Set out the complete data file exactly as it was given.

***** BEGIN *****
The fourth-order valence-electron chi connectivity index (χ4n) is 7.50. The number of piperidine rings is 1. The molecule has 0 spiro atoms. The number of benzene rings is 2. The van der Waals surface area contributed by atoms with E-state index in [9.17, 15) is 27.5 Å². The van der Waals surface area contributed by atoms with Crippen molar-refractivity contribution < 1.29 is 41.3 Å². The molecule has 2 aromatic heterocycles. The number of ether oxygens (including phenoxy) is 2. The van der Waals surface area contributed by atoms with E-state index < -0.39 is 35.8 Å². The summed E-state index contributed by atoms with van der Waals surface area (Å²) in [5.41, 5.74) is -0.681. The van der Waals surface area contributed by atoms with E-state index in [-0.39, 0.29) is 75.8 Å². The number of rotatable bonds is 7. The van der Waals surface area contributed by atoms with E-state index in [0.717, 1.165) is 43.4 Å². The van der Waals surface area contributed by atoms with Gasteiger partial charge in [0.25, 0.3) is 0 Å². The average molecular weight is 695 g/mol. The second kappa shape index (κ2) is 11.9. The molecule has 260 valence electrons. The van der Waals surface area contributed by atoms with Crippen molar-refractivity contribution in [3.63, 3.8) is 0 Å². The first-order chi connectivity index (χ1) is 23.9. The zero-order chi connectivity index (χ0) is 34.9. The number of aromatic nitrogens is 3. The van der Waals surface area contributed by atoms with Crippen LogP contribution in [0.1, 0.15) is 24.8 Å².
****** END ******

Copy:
The fourth-order valence-electron chi connectivity index (χ4n) is 7.50. The number of piperidine rings is 1. The molecule has 0 spiro atoms. The number of benzene rings is 2. The van der Waals surface area contributed by atoms with E-state index in [9.17, 15) is 27.5 Å². The van der Waals surface area contributed by atoms with Crippen molar-refractivity contribution < 1.29 is 41.3 Å². The molecule has 2 aromatic heterocycles. The number of ether oxygens (including phenoxy) is 2. The van der Waals surface area contributed by atoms with E-state index < -0.39 is 35.8 Å². The summed E-state index contributed by atoms with van der Waals surface area (Å²) in [5.41, 5.74) is -0.681. The van der Waals surface area contributed by atoms with E-state index in [-0.39, 0.29) is 75.8 Å². The number of rotatable bonds is 7. The van der Waals surface area contributed by atoms with E-state index in [0.717, 1.165) is 43.4 Å². The van der Waals surface area contributed by atoms with Gasteiger partial charge in [0.25, 0.3) is 0 Å². The average molecular weight is 695 g/mol. The second kappa shape index (κ2) is 11.9. The molecule has 260 valence electrons. The van der Waals surface area contributed by atoms with Crippen molar-refractivity contribution in [3.63, 3.8) is 0 Å². The first-order chi connectivity index (χ1) is 23.9. The zero-order chi connectivity index (χ0) is 34.9. The number of aromatic nitrogens is 3. The van der Waals surface area contributed by atoms with Crippen LogP contribution in [0.1, 0.15) is 24.8 Å².